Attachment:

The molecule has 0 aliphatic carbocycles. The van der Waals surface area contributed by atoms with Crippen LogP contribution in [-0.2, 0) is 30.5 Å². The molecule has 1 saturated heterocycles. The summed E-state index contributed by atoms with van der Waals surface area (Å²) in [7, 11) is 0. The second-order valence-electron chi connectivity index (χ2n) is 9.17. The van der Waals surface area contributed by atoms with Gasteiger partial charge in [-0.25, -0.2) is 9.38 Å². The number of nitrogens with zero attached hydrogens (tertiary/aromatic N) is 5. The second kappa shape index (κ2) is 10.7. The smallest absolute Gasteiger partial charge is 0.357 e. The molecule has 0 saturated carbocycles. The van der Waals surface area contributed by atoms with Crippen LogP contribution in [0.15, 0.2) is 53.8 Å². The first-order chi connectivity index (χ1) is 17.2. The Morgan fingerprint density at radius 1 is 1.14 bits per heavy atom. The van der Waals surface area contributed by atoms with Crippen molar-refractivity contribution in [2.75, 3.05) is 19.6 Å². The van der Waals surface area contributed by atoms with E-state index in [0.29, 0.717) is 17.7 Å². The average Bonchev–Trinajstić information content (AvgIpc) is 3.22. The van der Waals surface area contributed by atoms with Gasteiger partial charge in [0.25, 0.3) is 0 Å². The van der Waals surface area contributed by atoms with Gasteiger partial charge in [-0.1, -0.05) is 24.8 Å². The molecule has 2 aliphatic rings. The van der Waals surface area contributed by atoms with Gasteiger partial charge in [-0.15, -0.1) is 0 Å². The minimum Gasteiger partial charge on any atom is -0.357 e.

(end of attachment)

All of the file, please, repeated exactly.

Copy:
The molecule has 0 aliphatic carbocycles. The van der Waals surface area contributed by atoms with Crippen LogP contribution in [-0.2, 0) is 30.5 Å². The molecule has 1 saturated heterocycles. The summed E-state index contributed by atoms with van der Waals surface area (Å²) in [7, 11) is 0. The second-order valence-electron chi connectivity index (χ2n) is 9.17. The van der Waals surface area contributed by atoms with Gasteiger partial charge in [-0.25, -0.2) is 9.38 Å². The number of nitrogens with zero attached hydrogens (tertiary/aromatic N) is 5. The second kappa shape index (κ2) is 10.7. The smallest absolute Gasteiger partial charge is 0.357 e. The molecule has 0 saturated carbocycles. The van der Waals surface area contributed by atoms with Crippen LogP contribution in [0.15, 0.2) is 53.8 Å². The first-order chi connectivity index (χ1) is 17.2. The Morgan fingerprint density at radius 1 is 1.14 bits per heavy atom. The van der Waals surface area contributed by atoms with Crippen molar-refractivity contribution in [2.75, 3.05) is 19.6 Å². The van der Waals surface area contributed by atoms with E-state index in [0.29, 0.717) is 17.7 Å². The average Bonchev–Trinajstić information content (AvgIpc) is 3.22. The van der Waals surface area contributed by atoms with Gasteiger partial charge in [0.25, 0.3) is 0 Å². The van der Waals surface area contributed by atoms with Gasteiger partial charge in [-0.1, -0.05) is 24.8 Å². The molecule has 2 aliphatic rings. The van der Waals surface area contributed by atoms with Gasteiger partial charge in [-0.15, -0.1) is 0 Å². The minimum Gasteiger partial charge on any atom is -0.357 e.